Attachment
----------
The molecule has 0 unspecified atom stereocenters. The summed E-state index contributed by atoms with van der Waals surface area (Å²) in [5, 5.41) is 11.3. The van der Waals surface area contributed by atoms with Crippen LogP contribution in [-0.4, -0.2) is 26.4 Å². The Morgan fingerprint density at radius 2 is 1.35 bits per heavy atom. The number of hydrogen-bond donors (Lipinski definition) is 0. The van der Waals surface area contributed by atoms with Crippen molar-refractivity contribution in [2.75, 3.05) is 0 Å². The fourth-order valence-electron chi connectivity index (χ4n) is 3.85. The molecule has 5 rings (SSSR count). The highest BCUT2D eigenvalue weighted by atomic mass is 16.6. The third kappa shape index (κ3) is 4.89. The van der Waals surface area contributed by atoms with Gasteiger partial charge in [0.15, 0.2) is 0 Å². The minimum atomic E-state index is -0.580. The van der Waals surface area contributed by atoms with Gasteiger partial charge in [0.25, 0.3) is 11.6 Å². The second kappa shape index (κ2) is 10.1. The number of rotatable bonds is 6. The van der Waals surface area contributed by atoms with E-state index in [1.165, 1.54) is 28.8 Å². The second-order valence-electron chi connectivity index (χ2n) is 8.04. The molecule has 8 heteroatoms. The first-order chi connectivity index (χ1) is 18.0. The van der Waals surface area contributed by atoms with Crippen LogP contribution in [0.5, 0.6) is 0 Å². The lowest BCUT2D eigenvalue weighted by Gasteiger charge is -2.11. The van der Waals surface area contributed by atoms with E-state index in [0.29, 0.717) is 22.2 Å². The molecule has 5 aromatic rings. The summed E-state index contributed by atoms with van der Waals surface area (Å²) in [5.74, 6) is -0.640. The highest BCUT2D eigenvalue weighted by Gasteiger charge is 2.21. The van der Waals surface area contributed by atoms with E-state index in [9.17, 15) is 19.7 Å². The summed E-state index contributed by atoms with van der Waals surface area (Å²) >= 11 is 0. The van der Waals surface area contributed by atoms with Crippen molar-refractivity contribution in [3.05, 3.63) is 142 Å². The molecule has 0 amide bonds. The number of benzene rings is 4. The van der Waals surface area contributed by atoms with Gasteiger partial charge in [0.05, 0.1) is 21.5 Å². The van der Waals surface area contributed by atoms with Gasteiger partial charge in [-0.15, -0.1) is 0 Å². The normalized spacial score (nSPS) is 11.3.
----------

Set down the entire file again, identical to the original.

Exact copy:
The molecule has 0 unspecified atom stereocenters. The summed E-state index contributed by atoms with van der Waals surface area (Å²) in [5, 5.41) is 11.3. The van der Waals surface area contributed by atoms with Crippen LogP contribution in [-0.4, -0.2) is 26.4 Å². The Morgan fingerprint density at radius 2 is 1.35 bits per heavy atom. The number of hydrogen-bond donors (Lipinski definition) is 0. The van der Waals surface area contributed by atoms with Crippen molar-refractivity contribution in [2.75, 3.05) is 0 Å². The fourth-order valence-electron chi connectivity index (χ4n) is 3.85. The molecule has 5 rings (SSSR count). The highest BCUT2D eigenvalue weighted by atomic mass is 16.6. The third kappa shape index (κ3) is 4.89. The van der Waals surface area contributed by atoms with Gasteiger partial charge in [0.15, 0.2) is 0 Å². The minimum atomic E-state index is -0.580. The van der Waals surface area contributed by atoms with Gasteiger partial charge in [0.25, 0.3) is 11.6 Å². The second kappa shape index (κ2) is 10.1. The number of rotatable bonds is 6. The van der Waals surface area contributed by atoms with E-state index in [1.165, 1.54) is 28.8 Å². The second-order valence-electron chi connectivity index (χ2n) is 8.04. The molecule has 8 heteroatoms. The first-order chi connectivity index (χ1) is 18.0. The van der Waals surface area contributed by atoms with Crippen LogP contribution in [0.5, 0.6) is 0 Å². The lowest BCUT2D eigenvalue weighted by Gasteiger charge is -2.11. The van der Waals surface area contributed by atoms with E-state index in [0.29, 0.717) is 22.2 Å². The molecule has 5 aromatic rings. The summed E-state index contributed by atoms with van der Waals surface area (Å²) in [5.74, 6) is -0.640. The highest BCUT2D eigenvalue weighted by Gasteiger charge is 2.21. The van der Waals surface area contributed by atoms with E-state index in [9.17, 15) is 19.7 Å². The summed E-state index contributed by atoms with van der Waals surface area (Å²) >= 11 is 0. The van der Waals surface area contributed by atoms with Crippen molar-refractivity contribution in [3.05, 3.63) is 142 Å². The molecule has 0 amide bonds. The number of benzene rings is 4. The van der Waals surface area contributed by atoms with Gasteiger partial charge in [0.05, 0.1) is 21.5 Å². The van der Waals surface area contributed by atoms with Gasteiger partial charge in [-0.15, -0.1) is 0 Å². The normalized spacial score (nSPS) is 11.3.